The 20th Century Club met recently at First Baptist Church with Linda Minyard as hostess and Libby Williams as co-hostess.
The following officers were elected for the years 2013-2015 and they will take office at the September meeting: President, Beverly Warren; vice president, Jeanne cheek; recording secretary, Minyard; treasurer, Peggy Koen; corresponding secretary, Linda Eifling; and parliamentarian and legislation, LaQuita Wisner.
The standing committees are: Program and Yearbook, Norma Caldwell and JoAnn Gregory; Membership, executive board; Telephone, Barbara Russell and Cheek.
As there was no other business, Renee Mitchell gave the following report on Elizabeth Jan Cochran, better known by her pen name, Nellie Bly. This was the final two-year study on women who have changed the course of history.
Bly was born May 5 , 1864, in Cochran Mills, Penn. She is notable for two feats — a record-breaking trip around the world inspired by Jules Verne’s Character Phineas Fogg, “Around the World in 80 Days”, and as an exposé in which she faked insanity to study a mental institution from within.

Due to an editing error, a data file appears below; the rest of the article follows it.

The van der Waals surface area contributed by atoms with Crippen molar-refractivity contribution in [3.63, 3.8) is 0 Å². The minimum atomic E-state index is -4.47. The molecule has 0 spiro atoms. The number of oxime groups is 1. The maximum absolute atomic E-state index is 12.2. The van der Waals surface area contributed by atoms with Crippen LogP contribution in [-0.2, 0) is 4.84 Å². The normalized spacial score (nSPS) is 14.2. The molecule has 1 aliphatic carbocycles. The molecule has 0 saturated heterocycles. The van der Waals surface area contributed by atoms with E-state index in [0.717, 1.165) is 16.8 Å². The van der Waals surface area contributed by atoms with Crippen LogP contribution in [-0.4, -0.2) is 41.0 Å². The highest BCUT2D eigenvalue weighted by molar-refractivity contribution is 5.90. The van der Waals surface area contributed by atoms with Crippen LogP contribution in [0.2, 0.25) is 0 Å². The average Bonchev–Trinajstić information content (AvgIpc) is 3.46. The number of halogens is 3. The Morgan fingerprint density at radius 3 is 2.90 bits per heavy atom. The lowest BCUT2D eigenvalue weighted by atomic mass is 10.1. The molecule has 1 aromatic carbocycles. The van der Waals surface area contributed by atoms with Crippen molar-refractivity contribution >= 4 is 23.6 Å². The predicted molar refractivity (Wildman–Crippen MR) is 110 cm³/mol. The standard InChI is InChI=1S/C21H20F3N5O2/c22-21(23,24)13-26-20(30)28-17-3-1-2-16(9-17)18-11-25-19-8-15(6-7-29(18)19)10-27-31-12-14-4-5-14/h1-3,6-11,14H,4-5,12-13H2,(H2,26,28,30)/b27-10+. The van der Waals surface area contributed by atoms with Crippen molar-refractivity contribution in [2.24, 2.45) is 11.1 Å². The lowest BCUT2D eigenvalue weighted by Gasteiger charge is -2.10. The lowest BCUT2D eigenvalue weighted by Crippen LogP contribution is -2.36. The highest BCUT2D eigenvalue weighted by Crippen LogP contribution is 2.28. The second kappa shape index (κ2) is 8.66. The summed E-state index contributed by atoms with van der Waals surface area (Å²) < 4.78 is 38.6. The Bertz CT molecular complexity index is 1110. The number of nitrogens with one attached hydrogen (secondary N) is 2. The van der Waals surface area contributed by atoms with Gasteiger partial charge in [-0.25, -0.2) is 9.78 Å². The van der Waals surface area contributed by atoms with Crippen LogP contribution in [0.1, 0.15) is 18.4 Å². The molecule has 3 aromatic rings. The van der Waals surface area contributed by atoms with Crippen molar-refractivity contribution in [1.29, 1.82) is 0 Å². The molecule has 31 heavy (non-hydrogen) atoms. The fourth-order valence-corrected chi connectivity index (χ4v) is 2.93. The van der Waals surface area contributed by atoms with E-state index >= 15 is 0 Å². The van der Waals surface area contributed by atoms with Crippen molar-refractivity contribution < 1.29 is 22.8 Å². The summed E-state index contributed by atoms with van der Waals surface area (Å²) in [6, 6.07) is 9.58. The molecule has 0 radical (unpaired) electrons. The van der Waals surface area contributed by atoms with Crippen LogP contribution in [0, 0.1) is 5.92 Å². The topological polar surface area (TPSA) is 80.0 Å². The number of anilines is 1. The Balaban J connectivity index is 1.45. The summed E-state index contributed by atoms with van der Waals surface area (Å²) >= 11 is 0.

The family moved to Pittsburg in 1880, where she began her career in journalism. Female writers of the day generally took a pen name so her editor decided she would write under the pen name of “Nellie Bly”. This was not satisfactory work for Bly, so at the age of 21, she traveled to Mexico, sending back dispatches on people, how they lived, their customs, food, etc. She returned to Pittsburg.
Later she went to New York, where she talked her way into the offices of Joseph Pulitzer’s paper, The New York World. There she was given an undercover assignment to feign insanity to investigate reports of brutality and neglect at the women’s Lunatic Asylum on Blackwell’s Island. Committed to the asylum, Bly experienced its conditions firsthand. After 10 days, Bly was released from the asylum at the request of the World.
At 23 years of age, she began to pioneer a new kind of undercover investigative reporting that her peers called “stunt reporting”. The peak of Nellie Bly’s career probably came when she attempted to surpass the fiction record of Phineas Fogg, set forth in the novel, “Around the World in 80 Days”, which she accomplished in 72 days, 6 hours and 11 minutes.
She married at the age of 30. She retired from journalism and became president of Iron Clad Manufacturing, which made steel containers such as milk cans and boilers. Bly died of pneumonia at St. Mark’s Hospital in New York City in 1922 at the age of 57. Several plays, books, and television movies and comic books have been based on her life. Jerry Siegel used her as a model for the type of reporter he wanted Lois Lane to be.